I generally try to refrain from expressing any potentially controversial opinions on here. I used to have so many very strong opinions when I was young, but as I’ve grown and spent a lot of time abroad, I have learned that things I may feel strongly about are quite often wrong. Up until the day I left Thailand, I was still getting into “disagreements” with friends on certain subjects; the most recent involved whether or not stores should have a return policy, which is something that is such a DUH in the west, but thats besides the point.

I’m sure you’ve all heard of Essena O’neill by now – the Instagram star who “quit social media”. I know, it’s old news and I really wasn’t going to talk about it, but it keeps coming up in conversation, so I have decided to say something. After all, this girl has somewhat discredited what I do and I love what I do, so I gotta bring it up!

When I first found out about her newly publicized beliefs, I looked through some of her newly edited Instagram captions and laughed. After all, they were pretty darn accurate and definitely funny, but the idea is nothing revolutionary; aren’t we all aware that Instagram photos are staged and filtered?

Once the entertainment of it all had passed, I thought about it and here’s what I determined: she had used social media to quit social media (including a Youtube video of why – the irony), then she became more famous than ever by announcing that she no longer wanted to be famous, then she used social media to ask for crowd funding because she no longer had any income. The girl who went viral famous on the internet had done so by “quitting” the internet. Is she potentially a publicity genius?

No one knows her true intentions, so I can’t really make any strong assumptions about why she did what she did. However, what we can be sure of is that we have a teenage girl who became very unhappy and angry with the world around her. It is clear from her Youtube video that she was desperately in need of help and support and that she blames social media for her unhappiness.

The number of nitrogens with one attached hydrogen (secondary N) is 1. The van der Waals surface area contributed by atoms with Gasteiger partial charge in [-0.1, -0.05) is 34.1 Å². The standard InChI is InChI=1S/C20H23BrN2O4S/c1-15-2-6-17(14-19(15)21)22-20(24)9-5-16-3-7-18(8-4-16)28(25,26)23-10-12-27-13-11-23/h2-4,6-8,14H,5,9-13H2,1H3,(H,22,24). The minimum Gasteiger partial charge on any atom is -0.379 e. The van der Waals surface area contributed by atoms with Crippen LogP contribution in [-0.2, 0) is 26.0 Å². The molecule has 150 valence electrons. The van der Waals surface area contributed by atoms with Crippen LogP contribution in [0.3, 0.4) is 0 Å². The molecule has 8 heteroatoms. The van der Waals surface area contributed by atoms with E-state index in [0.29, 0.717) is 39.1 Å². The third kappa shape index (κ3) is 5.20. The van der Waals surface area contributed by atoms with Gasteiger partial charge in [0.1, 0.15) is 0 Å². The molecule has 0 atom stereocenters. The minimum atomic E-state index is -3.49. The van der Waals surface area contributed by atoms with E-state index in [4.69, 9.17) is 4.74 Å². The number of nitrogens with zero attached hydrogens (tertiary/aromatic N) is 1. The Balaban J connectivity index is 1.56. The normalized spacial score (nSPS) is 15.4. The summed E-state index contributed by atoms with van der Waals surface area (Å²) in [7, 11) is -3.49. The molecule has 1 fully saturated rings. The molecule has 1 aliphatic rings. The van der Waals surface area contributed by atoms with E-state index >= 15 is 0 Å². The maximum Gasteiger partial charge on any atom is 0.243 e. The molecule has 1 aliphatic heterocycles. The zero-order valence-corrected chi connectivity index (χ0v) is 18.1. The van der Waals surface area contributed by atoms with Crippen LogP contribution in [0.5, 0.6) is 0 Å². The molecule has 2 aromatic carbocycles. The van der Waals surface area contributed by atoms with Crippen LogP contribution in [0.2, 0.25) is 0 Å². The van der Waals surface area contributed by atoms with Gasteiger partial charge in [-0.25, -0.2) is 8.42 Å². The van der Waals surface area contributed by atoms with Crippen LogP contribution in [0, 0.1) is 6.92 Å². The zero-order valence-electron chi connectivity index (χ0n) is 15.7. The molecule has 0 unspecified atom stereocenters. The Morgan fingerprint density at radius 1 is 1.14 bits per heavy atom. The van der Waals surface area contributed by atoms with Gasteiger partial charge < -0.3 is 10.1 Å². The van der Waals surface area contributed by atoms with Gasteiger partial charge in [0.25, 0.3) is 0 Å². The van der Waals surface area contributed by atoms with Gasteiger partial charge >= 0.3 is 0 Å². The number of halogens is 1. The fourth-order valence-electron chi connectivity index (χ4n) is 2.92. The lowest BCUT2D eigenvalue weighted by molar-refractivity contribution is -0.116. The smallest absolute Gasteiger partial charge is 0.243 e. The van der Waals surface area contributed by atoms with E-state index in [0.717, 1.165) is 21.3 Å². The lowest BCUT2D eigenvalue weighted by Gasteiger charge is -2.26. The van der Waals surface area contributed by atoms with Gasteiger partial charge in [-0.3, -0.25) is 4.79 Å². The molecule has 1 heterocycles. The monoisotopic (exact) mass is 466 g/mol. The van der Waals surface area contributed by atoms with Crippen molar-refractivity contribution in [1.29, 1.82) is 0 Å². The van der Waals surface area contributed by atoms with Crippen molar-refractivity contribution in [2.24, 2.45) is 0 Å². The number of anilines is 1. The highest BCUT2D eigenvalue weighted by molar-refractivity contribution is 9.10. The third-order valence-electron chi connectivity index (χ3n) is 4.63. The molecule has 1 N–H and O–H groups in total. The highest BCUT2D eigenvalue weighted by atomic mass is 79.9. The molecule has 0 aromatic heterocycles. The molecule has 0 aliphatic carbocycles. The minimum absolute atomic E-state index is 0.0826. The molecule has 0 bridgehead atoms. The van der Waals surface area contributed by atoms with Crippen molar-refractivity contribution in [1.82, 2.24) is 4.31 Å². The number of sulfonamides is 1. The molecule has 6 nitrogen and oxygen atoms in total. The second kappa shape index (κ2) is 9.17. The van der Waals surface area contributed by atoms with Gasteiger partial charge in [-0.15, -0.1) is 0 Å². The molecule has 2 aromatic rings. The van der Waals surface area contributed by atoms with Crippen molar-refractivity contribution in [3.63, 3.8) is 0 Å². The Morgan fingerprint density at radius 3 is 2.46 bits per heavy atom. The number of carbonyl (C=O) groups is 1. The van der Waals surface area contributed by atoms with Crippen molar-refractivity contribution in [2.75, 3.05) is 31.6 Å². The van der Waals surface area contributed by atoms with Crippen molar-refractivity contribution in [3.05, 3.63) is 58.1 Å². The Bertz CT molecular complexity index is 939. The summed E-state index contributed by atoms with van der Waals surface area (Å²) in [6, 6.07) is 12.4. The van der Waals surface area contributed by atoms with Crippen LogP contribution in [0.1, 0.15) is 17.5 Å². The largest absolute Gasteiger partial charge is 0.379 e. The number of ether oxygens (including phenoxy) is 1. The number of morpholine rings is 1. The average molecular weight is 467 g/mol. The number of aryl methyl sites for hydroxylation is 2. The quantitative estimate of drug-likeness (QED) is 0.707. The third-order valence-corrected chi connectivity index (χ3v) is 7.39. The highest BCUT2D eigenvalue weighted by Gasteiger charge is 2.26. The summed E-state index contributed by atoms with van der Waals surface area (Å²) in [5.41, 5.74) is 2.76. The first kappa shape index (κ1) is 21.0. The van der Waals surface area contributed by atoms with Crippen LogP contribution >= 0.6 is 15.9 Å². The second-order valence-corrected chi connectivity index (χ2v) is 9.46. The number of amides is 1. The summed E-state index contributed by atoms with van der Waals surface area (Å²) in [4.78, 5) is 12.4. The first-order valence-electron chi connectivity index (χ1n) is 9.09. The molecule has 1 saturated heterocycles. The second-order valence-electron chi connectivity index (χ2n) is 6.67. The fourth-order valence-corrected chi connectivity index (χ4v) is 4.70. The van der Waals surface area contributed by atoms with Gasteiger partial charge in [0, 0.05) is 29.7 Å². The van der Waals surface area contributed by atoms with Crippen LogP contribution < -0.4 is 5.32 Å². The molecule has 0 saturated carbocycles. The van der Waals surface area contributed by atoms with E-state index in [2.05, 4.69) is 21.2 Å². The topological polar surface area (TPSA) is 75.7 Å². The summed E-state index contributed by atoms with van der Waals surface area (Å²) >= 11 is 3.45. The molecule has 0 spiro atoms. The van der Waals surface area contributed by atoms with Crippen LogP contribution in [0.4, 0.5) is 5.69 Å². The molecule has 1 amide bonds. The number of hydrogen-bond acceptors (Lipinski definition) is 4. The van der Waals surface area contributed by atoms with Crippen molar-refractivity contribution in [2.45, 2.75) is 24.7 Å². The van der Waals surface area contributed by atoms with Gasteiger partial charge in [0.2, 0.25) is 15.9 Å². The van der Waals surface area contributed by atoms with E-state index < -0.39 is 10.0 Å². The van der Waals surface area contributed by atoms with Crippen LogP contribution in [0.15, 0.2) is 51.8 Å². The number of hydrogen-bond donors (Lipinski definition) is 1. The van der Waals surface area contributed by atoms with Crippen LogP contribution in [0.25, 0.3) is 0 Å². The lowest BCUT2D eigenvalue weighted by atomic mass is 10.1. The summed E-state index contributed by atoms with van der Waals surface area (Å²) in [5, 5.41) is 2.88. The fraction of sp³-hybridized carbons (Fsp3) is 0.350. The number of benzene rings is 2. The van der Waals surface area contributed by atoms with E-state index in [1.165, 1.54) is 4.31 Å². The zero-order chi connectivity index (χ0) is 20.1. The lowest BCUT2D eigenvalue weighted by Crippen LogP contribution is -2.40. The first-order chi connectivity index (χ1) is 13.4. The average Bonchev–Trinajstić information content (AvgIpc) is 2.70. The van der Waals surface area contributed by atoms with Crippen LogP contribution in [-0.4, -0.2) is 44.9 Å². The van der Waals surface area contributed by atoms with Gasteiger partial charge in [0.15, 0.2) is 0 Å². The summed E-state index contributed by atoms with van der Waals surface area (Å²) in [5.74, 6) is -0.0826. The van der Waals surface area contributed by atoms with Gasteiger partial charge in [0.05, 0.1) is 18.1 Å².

She just turned 19 about a week after she quit her job in social media. When she renounced her online presence, she had already been blogging for 3 years which means she started out in the industry at 15. At the age of 16 she had amassed a following that was making her over $1000 a photo and was constantly being watched by over half a million people. Regardless of the industry, any job that has you in the media at such a young age is going to cause issues – just look at Justin Bieber, Britney Spears, the Olsen twins or any other child start out there. This brings me to the question of whether or not social media on a whole is to blame for her sadness. Could it be the fact that she was doing a full-time job, earning an income that no teenager knows how to deal with and essentially famous at a time when one’s mental wellbeing is precarious enough when you only have your circle of friends to deal with? Frankly, who isn’t insecure at that age and looking for validation in all the wrong places? I would be pretty messed up if I was in her shoes at the age of 16 and making hundreds of thousands of dollars by broadcasting my entire life on the internet. I very well could have been taking photos while lounging on beach chairs in a bikini with my boobs pushed up as a young teen, but my parents never would have let me do that and for that I am really lucky. I think there are many more issues at play than just the thing we call social media.